Substance Abuse and the Elderly
When the issue of substance abuse is discussed, society often thinks of it being a problem among teens, or perhaps young or reckless adults. However, this notion is completely incorrect. The nytimes.com recently reported that, “Baby boomers, who came of age in the ’60s and ’70s when experimenting with drugs was pervasive, are far more likely to use illicit drugs than previous generations. For example, a 2011 study by the Substance Abuse and Mental Health Services Administration found that among adults aged 50 to 59, the rate of current illicit drug use increased to 6.3 percent in 2011 from 2.7 percent in 2002. Aside from alcohol, the most commonly abused drugs were opiates, cocaine and marijuana.” The realization that many of these individuals came of age during a time when drug experimentation was normal, allows more understanding of why these same individuals are struggling with addictions and abuse patterns in their later years.
The elderly most commonly abuse alcohol as their drug of choice. Again, nytimes.org reports that, “Numerous surveys document problematic drinking among the elderly. For example, a 2011 National Survey on Drug Use and Health found that 8.3 percent of adults 65 and older reported binge drinking, defined as having four or five drinks on one occasion in the past month, while the rate of heavy drinking was 2 percent. Given the increased sensitivity to the harmful effects of alcohol with aging, the National Institute of Alcohol Abuse and Alcoholism recommends that men and women aged 65 or older have no more than three drinks on any day and no more than seven drinks per week.”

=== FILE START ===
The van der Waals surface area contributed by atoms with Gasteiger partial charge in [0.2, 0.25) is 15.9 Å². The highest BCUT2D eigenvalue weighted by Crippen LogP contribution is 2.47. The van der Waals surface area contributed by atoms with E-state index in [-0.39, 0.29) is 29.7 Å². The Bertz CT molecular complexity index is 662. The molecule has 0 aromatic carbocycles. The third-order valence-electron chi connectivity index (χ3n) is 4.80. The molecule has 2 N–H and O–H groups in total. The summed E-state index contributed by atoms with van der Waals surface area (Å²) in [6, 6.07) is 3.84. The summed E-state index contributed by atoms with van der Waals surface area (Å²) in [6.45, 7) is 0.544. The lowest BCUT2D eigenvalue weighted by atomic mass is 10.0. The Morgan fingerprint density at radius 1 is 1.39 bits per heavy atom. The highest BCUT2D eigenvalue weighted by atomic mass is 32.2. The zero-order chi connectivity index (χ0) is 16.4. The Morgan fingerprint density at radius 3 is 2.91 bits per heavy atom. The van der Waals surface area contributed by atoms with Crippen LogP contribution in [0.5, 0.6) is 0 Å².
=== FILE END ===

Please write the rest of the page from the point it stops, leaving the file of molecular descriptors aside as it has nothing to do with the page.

Oasas.ny.gov recently indicated that, “In his work at the University of Kentucky, Dr. Hays found that 2.5 million older adults and 21% of older hospital patients had alcohol-related problems. (Hays, L. et al. Presented at a symposium for the American Academy of Addiction Psychiatry 2002 Symposium: Substance Use Disorders in the Elderly: Prevalence, Special Considerations and Treatment.)” Many of the elderly report beginning to abuse alcohol later in life. Oasas.ny.gov reports that the elderly’s “alcohol abuse is often triggered by changes in life such as: retirement, death or separation from a family member, a friend or a pet, health concerns, reduced income, impairment of sleep and/or familial conflict. Because alcohol has a higher absorption rate in the elderly, much like it does in women, the same amount of alcohol produces higher blood alcohol levels, causing a greater degree of intoxication than the same amount of alcohol would cause in younger male drinkers.”
However, close on the heels of alcohol abuse is prescription drug abuse. Interestingly, women far outnumber men when it comes to prescription drug abuse: by as much as 20% more. Most of the elderly end up addicted to prescription drugs not after trying to get “high”, but rather in an attempt to avoid physical and emotional pain that comes with age. However, the risks associated with prescription drug abuse among the elderly are severe. Most are battling physiological or psychiatric illnesses in their increasing age already and adding a drug addiction to that battle is dangerous.
When you couple prescription drug abuse in the elderly with alcohol abuse in the elderly, and add to that the abuse of over the counter (OTC) drugs, there can be severe adverse reactions. The elderly spend over $500 million yearly on medications. Antihistamines, laxative, caffeine and other OTC medications cause imbalances, especially when combined with alcohol. The side effects of these imbalances due to drug abuse by the elderly can be negative or even fatal.
When considering if an elderly loved one has a substance abuse problem, The Center for Substance Abuse Treatment published a list of symptoms that may indicate alcohol or drug (whether prescribed or OTC) problem:
- Memory trouble after having a drink or taking a medication
- Loss of coordination (walking unsteadily, frequent falls)
- Changes in sleeping habits
- Unexplained bruises
- Being unsure of yourself
- Irritability, sadness, depression
- Unexplained chronic pain
- Changes in eating habits
- Wanting to stay alone much of the time
- Failing to bathe or keep clean
- Having trouble concentrating
- Difficulty staying in touch with family or friends
- Lack of interest in usual activities
Sources: nytimes.org, oasas.ny.gov